As we approach the 2020 postseason, the NBA title remains fully up for grabs. No one should be considered a clear favorite to win it all, and given the quirks of the bubble environment, more teams than ever are heading to the playoffs with visions of triumph. But one reason there's no front-runner -- such as the Golden State Warriors in recent years -- is that all these teams have weaknesses, and some of these flaws will inevitably end their seasons.
With all but one playoff spot secured, let's roll through our second annual hater's guide for the postseason locks.
Milwaukee Bucks: Giannis' stroke
Out of 127 players who have taken at least 300 shots outside the paint, Antetokounmpo ranks 118th in efficiency, managing an effective field goal percentage (eFG) of just 43.6%, per Second Spectrum.
Out of 27 players who have taken at least 300 free throws this season, Antetokounmpo ranks last in conversion rate (63%).
In a brutal loss to Dallas on Saturday, Giannis had a stretch in which he missed seven straight foul shots, featuring two air balls. This dude and this team are consistently great. But in the toughest matchups, Antetokounmpo's shooting could swing things.
Toronto Raptors: Shot creation
Can this offense get it done? The Raptors have the 20th-best offense in the restart and no Kawhi Leonard. There's a reason players such as Michael Jordan, Shaquille O'Neal and Tim Duncan were so successful in the postseason: They created their own buckets in intense moments. Leonard provided that juice in 2019, but who does that for this year's squad?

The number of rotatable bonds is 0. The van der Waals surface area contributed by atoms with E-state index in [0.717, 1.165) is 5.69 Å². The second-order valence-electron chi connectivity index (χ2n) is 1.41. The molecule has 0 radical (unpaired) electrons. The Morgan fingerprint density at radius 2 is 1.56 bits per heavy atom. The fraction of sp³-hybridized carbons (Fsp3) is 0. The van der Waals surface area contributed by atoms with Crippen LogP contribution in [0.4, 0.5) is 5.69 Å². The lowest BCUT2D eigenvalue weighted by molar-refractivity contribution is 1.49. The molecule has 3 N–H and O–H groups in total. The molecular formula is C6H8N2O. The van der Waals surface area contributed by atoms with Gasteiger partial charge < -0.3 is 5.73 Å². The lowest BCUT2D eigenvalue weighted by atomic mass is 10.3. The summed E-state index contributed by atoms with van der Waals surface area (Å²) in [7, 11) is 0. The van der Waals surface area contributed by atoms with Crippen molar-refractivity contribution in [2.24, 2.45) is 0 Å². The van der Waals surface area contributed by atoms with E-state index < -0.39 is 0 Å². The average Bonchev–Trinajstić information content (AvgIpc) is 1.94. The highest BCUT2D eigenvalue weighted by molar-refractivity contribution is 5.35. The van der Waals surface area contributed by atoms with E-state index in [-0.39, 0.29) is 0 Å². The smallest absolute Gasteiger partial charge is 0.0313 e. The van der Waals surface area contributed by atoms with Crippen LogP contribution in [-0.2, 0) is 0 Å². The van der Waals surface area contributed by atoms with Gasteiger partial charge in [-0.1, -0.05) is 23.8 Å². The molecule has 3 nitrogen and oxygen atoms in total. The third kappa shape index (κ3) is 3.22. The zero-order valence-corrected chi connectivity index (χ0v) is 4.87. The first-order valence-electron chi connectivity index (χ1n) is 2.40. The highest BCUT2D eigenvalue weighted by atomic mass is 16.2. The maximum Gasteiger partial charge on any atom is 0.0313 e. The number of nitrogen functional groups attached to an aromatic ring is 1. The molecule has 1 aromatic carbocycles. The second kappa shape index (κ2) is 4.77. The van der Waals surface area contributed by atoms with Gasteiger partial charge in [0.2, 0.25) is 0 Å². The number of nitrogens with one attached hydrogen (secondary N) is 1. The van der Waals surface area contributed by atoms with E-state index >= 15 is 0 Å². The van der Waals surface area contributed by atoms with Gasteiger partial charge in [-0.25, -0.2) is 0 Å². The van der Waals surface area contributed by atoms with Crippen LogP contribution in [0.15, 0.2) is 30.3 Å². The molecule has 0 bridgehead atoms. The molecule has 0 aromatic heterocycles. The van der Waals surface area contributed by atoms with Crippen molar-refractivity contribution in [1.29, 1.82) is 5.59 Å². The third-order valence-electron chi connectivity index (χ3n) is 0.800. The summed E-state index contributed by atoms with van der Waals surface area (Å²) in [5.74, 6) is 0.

It takes a leap of faith to expect Pascal Siakam, Kyle Lowry or Fred VanVleet to fill that role. The Raptors don't feature a single player who has run at least 100 isolation plays while averaging 1.0 points per chance. Most of the other contenders do.
Boston Celtics: The MVP
The Celtics are loaded with perimeter threats, but Giannis Antetokounmpo still eats Boston for lunch. In their three matchups this season, Giannis has averaged 20.7 points per game ... in the paint alone.
Boston's wings aren't quite big enough to thwart Antetokounmpo's drives, and the bigs aren't physically able to stifle him at the rack. It's a big reason the Celtics have lost six of their past eight to Milwaukee.
With the Bucks and Celtics starting on opposite sides of the East bracket, Boston's best hope to make the NBA Finals is Milwaukee getting upset in the second round.
Miami Heat: Jimmy's buckets
This is one of my favorite underdog teams in the bubble, but their best player can't make jumpers.
Jimmy Butler is among the league's most tenacious competitors. He's also the not-so-proud owner of the NBA's most crooked jump shot.
Out of 154 NBA players who have taken at least 250 jumpers this season, Butler ranks last in efficiency by a mile. He's logging a ghastly eFG of just 33.4% on his 262 attempts. Even Russell Westbrook at second worst is hitting 39.9%.
Somehow, Butler escapes the mainstream ridicule that haunts shooters such as Westbrook, Antetokounmpo and Markelle Fultz, but all of those guys have been way more accurate this season. You can bet postseason opponents will dare Butler to get buckets with that wonky J.